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Climate protection as a new argument for protectionism | opinions

At the twenty-first United Nations Climate Change Conference in Paris (COP 21) in 2015, 195 countries signed a framework agreement to reduce anthropogenic greenhouse gases (GHGs). It stipulates that each country sets a national CO2 emissions reduction target (the INDC). States have pledged to check every five years (for the first time in 2023) whether and to what extent they have achieved their self-determined nationally determined contributions.

In the negotiations following COP 21, agreement was not reached on some critical points of the agreement (review and further development of INDCs, penalties for non-compliance). However, declarations of intent without objective controls and the possibility of sanctions are unlikely to be sufficient to achieve the desired reduction in global carbon dioxide emissions.

The economic costs of achieving INDCs vary from country to country. Thus, the reluctance of individual countries regarding the level of NDCs or the rejection of binding quantitative restrictions on national CO2 emissions is understandable. Due to economic considerations and lack of alternatives, the energy demand for future macroeconomic growth rates hoped for by developing and emerging countries will require long-term burning of fossil fuels and lead to increased carbon dioxide emissions.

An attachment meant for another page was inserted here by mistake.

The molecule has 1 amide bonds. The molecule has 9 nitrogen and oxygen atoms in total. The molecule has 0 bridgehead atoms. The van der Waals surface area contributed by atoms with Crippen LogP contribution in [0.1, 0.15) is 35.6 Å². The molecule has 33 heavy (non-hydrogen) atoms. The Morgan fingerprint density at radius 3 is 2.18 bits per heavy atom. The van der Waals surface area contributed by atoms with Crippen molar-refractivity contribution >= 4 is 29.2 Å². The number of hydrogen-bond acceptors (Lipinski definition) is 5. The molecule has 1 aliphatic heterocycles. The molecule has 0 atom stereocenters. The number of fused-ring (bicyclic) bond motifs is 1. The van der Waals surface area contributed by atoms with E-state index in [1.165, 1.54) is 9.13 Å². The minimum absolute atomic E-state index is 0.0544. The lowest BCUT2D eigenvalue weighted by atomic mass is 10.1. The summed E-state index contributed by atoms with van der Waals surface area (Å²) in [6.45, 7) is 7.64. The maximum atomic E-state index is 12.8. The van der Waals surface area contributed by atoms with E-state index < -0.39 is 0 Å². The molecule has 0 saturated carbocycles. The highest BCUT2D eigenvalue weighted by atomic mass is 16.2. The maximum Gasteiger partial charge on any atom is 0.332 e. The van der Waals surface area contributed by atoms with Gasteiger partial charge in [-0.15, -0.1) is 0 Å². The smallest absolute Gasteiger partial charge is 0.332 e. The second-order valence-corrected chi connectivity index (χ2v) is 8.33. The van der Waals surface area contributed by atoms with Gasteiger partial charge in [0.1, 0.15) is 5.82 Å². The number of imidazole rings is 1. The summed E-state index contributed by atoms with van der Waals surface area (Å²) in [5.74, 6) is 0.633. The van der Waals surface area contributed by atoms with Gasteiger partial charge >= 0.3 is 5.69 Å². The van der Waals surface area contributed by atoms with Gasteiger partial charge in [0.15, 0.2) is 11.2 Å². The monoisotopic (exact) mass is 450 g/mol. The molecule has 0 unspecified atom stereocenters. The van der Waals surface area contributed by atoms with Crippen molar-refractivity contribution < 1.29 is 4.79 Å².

free racer effects

With the agreement based on voluntary commitments, runners are expected to be free. Any country can benefit from measures taken by other countries to reduce carbon dioxide emissions without having to contribute significantly to the costs of achieving the global goal (the problem of the commons). If only individual countries or groups take measures to reduce emissions (such as higher taxes on carbon dioxide, bans on certain pollutants), then carbon dioxide emitters migrate to countries with less stringent regulations (carbon leakage). Globally, this does not reduce carbon dioxide emissions, but only changes and possibly increases them.

Returning to the agreement, the United States took the initiative to clarify open questions related to the review and further development of Intended Nationally Determined Contributions (INDCs) and to create conditions for global cooperation in efforts to reduce anthropogenic CO2 emissions. At a conference initiated by the USA, several countries or groups subsequently committed to an incremental reduction in anthropogenic CO2 emissions originating on their territories, and in some cases, to a net-zero target as of 20xx. However, these goals still do not take into account the carbon dioxide emissions these countries or groups of countries cause in the rest of the world.